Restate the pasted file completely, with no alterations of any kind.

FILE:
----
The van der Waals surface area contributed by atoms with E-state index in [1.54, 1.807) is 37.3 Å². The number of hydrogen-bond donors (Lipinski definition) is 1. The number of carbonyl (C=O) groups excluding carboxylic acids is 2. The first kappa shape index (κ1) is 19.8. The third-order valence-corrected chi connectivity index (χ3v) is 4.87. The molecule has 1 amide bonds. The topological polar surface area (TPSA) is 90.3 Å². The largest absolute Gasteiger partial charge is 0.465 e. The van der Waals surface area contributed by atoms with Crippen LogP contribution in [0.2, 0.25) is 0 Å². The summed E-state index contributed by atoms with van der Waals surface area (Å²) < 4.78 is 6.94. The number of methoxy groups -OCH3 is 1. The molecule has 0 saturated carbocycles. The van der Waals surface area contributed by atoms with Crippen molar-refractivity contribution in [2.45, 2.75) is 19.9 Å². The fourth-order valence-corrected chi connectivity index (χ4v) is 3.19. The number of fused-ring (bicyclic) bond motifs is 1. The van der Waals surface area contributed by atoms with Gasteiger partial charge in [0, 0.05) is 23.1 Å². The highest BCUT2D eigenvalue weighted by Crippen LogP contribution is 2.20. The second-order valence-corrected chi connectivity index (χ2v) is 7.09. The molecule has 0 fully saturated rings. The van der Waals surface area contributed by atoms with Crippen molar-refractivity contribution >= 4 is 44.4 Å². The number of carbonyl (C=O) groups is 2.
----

The van der Waals surface area contributed by atoms with E-state index in [1.54, 1.807) is 37.3 Å². The number of hydrogen-bond donors (Lipinski definition) is 1. The number of carbonyl (C=O) groups excluding carboxylic acids is 2. The first kappa shape index (κ1) is 19.8. The third-order valence-corrected chi connectivity index (χ3v) is 4.87. The molecule has 1 amide bonds. The topological polar surface area (TPSA) is 90.3 Å². The largest absolute Gasteiger partial charge is 0.465 e. The van der Waals surface area contributed by atoms with Crippen LogP contribution in [0.2, 0.25) is 0 Å². The summed E-state index contributed by atoms with van der Waals surface area (Å²) < 4.78 is 6.94. The number of methoxy groups -OCH3 is 1. The molecule has 0 saturated carbocycles. The van der Waals surface area contributed by atoms with Crippen molar-refractivity contribution in [2.45, 2.75) is 19.9 Å². The fourth-order valence-corrected chi connectivity index (χ4v) is 3.19. The number of fused-ring (bicyclic) bond motifs is 1. The van der Waals surface area contributed by atoms with Gasteiger partial charge in [0, 0.05) is 23.1 Å². The highest BCUT2D eigenvalue weighted by Crippen LogP contribution is 2.20. The second-order valence-corrected chi connectivity index (χ2v) is 7.09. The molecule has 0 fully saturated rings. The van der Waals surface area contributed by atoms with Crippen molar-refractivity contribution >= 4 is 44.4 Å². The number of carbonyl (C=O) groups is 2.